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3 Fast And Fun Whiteboard Brain Exercises That Boost Your Memory

When you think about your whiteboard, probably brain exercises for boosting your memory is the last thing that comes to mind. 

Not so fast. 

Any whiteboard (especially a high-quality one you love) serves as the perfect playground for performing quick, fun and easy brain exercises that pack a punch. 

1. The White Board Memory Palace Brain Exercise

Have a look at this image by someone who used this simple drawing to help him rapidly memorise a poem:

Whiteboard Memory palace brain exercise

This drawing represents a Memory Palace. 

Thousands of people around the world use white boards to create them. 


Because a Memory Palace is an ancient memory technique that helps you learn and remember anything quickly. It is a simple mental recreation of a familiar location. It lets you store and retrieve information quickly. 

And because they work best when you take a second to draw them, using a whiteboard is the best way to create many of them in rapid order. 

Why do Memory Palaces work so well? The Memory Palace science is vast and well worth learning about. 

Here’s how to get started:

1. Make a list of all the homes you’ve lived in on one side of your Memory Palace. 

If you haven’t lived in many places, add the homes of your friends and relatives. Try to get at least 10, if not more on the writing surface. Align all the options you come up with in a column. 

2. Next, pick just the most mentally vibrant home that you feel connects with you the most. For example, it might be your current home, or it could be the home of a friend. Don’t over think the choice. Just pick the one that feels most interesting and familiar.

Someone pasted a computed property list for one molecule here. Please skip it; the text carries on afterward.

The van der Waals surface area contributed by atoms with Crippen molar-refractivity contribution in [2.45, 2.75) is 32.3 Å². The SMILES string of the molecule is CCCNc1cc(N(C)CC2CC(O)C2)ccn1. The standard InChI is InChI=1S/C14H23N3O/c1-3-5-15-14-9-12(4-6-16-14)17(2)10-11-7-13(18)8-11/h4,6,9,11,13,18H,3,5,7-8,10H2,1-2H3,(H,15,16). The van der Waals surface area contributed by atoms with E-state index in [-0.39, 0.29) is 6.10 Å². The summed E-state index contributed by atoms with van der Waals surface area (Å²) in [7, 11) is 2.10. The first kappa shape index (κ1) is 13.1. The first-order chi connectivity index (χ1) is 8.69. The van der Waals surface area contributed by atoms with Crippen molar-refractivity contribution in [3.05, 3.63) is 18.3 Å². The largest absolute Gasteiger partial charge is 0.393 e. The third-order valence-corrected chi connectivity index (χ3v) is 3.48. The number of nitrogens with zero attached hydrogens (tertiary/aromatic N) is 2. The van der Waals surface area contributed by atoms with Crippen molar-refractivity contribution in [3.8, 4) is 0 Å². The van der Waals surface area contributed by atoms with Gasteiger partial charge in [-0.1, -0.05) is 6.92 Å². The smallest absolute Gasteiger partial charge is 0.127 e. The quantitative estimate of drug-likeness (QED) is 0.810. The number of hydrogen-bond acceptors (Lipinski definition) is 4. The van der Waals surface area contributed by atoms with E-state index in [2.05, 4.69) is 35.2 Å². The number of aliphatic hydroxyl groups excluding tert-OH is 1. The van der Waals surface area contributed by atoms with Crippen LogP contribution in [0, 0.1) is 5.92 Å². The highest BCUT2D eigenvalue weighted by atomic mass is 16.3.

3. Draw a simple floor plan of the Memory Palace. This doesn’t have to be architectural draftsmanship. Just a few simple squares will do. 

The brain workout you’re receiving while completing this exercise accesses many levels of memory. According to memory expert Anthony Metivier, you’re not only exercising your spatial memory, but also your:

* Autobiographical memory

* Semantic memory

* Episodic memory

* Figural memory

* … and more.

4. Create a mental journey through the building you selected and drew on the whiteboard. 

Number the places you could use to store ideas that you want to memorise.

Whiteboard Memory Palace Brain Exercise

Go for at least 10 stations. As a beginner, try to use the corners of the rooms and perhaps the bigger pieces of furniture. Don’t get too detailed, as there is plenty of time for that later when you want to increase the challenge of this brain exercise .

5. Take a list of information you want to memorise. It could be several names, facts, numbers or vocabulary from a language you’re learning. 

6. Create mental images that help you remember the information. For example, if you want to memorise a word like “account,” you could imagine the Count from Sesame Street standing in the corner. If the next word is “agreement,” maybe you see the Count again in the next corner or on the couch, but this time he is greedy for a giant mint.